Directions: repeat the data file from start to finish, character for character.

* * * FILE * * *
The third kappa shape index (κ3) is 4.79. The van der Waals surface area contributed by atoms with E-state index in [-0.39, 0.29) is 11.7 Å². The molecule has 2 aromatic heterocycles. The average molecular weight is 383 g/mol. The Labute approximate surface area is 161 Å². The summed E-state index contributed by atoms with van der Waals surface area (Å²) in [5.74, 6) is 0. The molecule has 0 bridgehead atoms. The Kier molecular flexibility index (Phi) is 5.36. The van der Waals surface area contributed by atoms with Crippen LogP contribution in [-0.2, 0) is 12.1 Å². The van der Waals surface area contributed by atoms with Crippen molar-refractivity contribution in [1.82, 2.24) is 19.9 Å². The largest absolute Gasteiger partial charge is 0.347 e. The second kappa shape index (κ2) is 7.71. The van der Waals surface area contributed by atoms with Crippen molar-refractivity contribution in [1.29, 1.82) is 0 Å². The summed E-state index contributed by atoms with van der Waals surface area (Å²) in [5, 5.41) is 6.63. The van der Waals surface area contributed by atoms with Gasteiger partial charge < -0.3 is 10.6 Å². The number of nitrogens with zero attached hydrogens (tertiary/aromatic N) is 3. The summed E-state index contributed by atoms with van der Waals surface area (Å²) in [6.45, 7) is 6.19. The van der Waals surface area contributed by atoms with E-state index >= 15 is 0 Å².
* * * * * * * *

The third kappa shape index (κ3) is 4.79. The van der Waals surface area contributed by atoms with E-state index in [-0.39, 0.29) is 11.7 Å². The molecule has 2 aromatic heterocycles. The average molecular weight is 383 g/mol. The Labute approximate surface area is 161 Å². The summed E-state index contributed by atoms with van der Waals surface area (Å²) in [5.74, 6) is 0. The molecule has 0 bridgehead atoms. The Kier molecular flexibility index (Phi) is 5.36. The van der Waals surface area contributed by atoms with Crippen LogP contribution in [-0.2, 0) is 12.1 Å². The van der Waals surface area contributed by atoms with Crippen molar-refractivity contribution in [1.82, 2.24) is 19.9 Å². The largest absolute Gasteiger partial charge is 0.347 e. The second kappa shape index (κ2) is 7.71. The van der Waals surface area contributed by atoms with Crippen molar-refractivity contribution in [1.29, 1.82) is 0 Å². The summed E-state index contributed by atoms with van der Waals surface area (Å²) in [5, 5.41) is 6.63. The van der Waals surface area contributed by atoms with Gasteiger partial charge < -0.3 is 10.6 Å². The number of nitrogens with zero attached hydrogens (tertiary/aromatic N) is 3. The summed E-state index contributed by atoms with van der Waals surface area (Å²) in [6.45, 7) is 6.19. The van der Waals surface area contributed by atoms with E-state index >= 15 is 0 Å².